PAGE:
Dispatches from the Creation Wars

I didn’t watch the press conference last night, but I read the transcript. And President Obama’s answer to a question about the state secrets privilege was appallingly dishonest. Michael Scherer of Time magazine asked this question:

Question: Thank you, Mr. President. During the campaign, you criticized President Bush’s use of the state secrets privilege, but U.S. attorneys have continued to argue the Bush position in three cases in court. How exactly does your view of state secrets differ from President Bush’s? And do you believe presidents should be able to derail entire lawsuits about warrantless wiretapping or rendition if classified information is involved?

I’m going to take his answer line by line and show why it was nonsensical when it wasn’t outright dishonest.

I actually think that the state secret doctrine should be modified. I think right now it’s overbroad.

First of all, there is no single state secrets doctrine. Some have argued that the state secrets privilege, once invoked, means a lawsuit has to be dismissed completely. That was Bush’s position. Others have argued, and the courts have agreed in most cases, that the privilege can only be used to challenge the introduction of particular evidence in a case. So there is a broad version and a narrow version. The Bush DOJ argued for the broadest possible application. The Obama DOJ could have rejected that broad application, but they not only reasserted it, but in the two ongoing cases over warrantless wiretaps (Al Haramain and EFF) they actually went far beyond the claims that Bush made.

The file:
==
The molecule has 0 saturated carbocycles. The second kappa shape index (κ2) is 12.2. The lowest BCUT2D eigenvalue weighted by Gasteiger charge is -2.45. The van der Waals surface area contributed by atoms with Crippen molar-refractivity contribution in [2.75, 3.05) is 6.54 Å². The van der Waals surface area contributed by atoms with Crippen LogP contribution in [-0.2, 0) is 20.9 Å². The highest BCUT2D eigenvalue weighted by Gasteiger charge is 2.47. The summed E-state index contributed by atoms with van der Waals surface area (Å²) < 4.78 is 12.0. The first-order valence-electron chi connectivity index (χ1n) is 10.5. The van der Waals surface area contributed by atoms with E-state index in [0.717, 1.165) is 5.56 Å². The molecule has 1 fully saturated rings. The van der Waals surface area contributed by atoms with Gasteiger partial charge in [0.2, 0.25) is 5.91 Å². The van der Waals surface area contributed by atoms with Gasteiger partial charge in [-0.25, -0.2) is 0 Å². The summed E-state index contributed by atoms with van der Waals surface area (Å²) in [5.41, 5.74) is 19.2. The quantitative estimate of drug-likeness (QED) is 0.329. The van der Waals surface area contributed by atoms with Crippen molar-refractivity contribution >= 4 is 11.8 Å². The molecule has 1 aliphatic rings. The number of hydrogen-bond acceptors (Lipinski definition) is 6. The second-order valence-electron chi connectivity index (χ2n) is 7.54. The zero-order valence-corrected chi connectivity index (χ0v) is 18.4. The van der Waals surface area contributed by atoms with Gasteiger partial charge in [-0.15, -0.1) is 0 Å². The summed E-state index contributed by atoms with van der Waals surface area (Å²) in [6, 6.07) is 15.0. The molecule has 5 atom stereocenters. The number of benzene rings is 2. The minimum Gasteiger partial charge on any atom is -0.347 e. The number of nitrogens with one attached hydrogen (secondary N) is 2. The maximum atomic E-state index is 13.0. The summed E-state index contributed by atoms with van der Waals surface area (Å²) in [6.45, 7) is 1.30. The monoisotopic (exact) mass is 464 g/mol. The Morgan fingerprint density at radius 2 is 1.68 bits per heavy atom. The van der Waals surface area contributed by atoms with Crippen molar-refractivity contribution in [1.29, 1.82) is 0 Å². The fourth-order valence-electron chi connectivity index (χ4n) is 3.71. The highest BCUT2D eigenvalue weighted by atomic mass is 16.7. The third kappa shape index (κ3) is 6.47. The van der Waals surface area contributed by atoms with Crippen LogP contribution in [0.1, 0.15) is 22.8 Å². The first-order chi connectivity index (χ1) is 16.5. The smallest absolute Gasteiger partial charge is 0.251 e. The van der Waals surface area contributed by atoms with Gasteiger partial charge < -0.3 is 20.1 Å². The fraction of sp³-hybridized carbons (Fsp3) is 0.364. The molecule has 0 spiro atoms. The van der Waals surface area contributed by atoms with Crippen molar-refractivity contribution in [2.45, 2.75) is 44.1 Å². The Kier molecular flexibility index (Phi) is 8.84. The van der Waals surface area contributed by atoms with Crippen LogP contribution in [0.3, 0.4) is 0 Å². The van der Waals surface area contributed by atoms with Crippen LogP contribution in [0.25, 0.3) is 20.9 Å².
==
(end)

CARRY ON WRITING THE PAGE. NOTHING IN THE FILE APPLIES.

If he thinks it’s overly broad, he should have withdrawn the Bush administration’s position, agreed to allow all four cases to go forward and only used the state secrets privilege to challenge the introduction of specific pieces of evidence in each case as they saw fit. He didn’t.

But keep in mind what happens, is we come in to office. We’re in for a week, and suddenly we’ve got a court filing that’s coming up. And so we don’t have the time to effectively think through, what exactly should an overarching reform of that doctrine take? We’ve got to respond to the immediate case in front of us.